Under the weatherization portion of the UEC, the NHD received about $2.6 million for SFY 2012 and weatherized a total of 576 units, compared to 700 homes during SFY 2011. Most of the households had vulnerable populations: elderly (42.7 percent), disabled (43.4 percent), and young children (19.3 percent). The most common health and safety measures installed in homes included heating and cooling system repairs and replacement and carbon monoxide monitors. Other measures included air sealing, insulation, lighting, refrigerator replacement and solar screens in southern Nevada.
Weatherization funds have also been available from the major utilities (Sierra Pacific Resource subsidiaries Nevada Power and Sierra Pacific Power Company, also referred to collectively as NV Energy) and Southwest Gas Corporation as part of their demand side management (DSM) programs. Using DSM funds, Nevada Power and Sierra Pacific have worked with the NHD to complement and enhance the weatherization programs operated with UEC and DOE funds. These funds targeted customers with incomes between 150 percent of FPG and 60 percent of the county median income who are not eligible for the weatherization programs delivered by the NHD. For SFY 2011, these utilities had a low-income DSM budget of about $3.1 million. For FY 2012, the Sierra Pacific Resource companies had no DSM funds due to concerns over the cost effectiveness of their programs. However, NHD expected that SFY 2013 funding would be restored at about $2 million.
Southwest Gas spent about $675,000 of its DSM funds during the period of November 1, 2009 through June 30, 2012, providing weatherization services to households with incomes less than 200 percent of FPG. On September 21, 2011, Southwest Gas received approval to continue the program through December 31, 2012, with a budget of $125,000.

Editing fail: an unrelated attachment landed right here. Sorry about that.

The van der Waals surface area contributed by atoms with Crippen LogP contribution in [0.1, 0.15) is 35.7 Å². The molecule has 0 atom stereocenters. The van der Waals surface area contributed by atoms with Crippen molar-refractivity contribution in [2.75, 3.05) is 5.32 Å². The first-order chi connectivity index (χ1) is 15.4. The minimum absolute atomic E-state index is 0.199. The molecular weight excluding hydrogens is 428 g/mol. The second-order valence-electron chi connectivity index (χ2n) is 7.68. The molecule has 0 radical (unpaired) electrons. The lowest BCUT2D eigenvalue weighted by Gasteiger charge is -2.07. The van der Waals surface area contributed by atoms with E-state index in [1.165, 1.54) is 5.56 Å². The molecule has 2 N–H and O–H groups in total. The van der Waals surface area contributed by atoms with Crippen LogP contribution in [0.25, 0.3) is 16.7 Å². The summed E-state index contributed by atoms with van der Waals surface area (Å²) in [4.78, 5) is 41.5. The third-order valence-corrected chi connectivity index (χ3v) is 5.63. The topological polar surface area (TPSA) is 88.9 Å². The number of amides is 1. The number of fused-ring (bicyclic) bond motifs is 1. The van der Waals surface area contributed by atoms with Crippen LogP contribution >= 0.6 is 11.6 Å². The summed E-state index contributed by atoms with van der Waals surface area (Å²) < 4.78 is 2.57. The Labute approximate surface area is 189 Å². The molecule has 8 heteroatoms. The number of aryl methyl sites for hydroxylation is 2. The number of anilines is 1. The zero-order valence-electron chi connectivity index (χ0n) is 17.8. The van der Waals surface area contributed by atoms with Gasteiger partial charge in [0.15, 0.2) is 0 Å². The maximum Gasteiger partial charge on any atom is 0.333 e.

In July 2001 Nevada created a funding source to supplement existing low-income energy programs. AB 661, the enabling legislation, created the FEAC through a mill tax assessment, or UEC, paid by residential, commercial and industrial customers of the state's regulated gas and electric utilities. The UEC is 3.30 mills per therm of natural gas and 0.39 mills per kWh of electricity purchased by these customers. Nevada's Energy Assistance Code clarifies what the UEC pays for as well as the duties of the Welfare Division and Housing Division in administering and implementing the law.
The Public Utility Commission of Nevada (PUCN) has been collecting the UEC since August 2001 and takes up to 3 percent of the UEC for its administrative costs. The remainder is placed in an interest-bearing account of the state Division of Welfare and Supportive Services, the LIHEAP grantee.
The Division distributes up to 75 percent of this amount to the Welfare Division for its EAP, and up to 25 percent to the Nevada Housing Division's WAP. Any accumulated interest is distributed to the EAP and WAP programs. Funds are drawn down periodically as needed by each program thus enabling interest to accrue on the balance.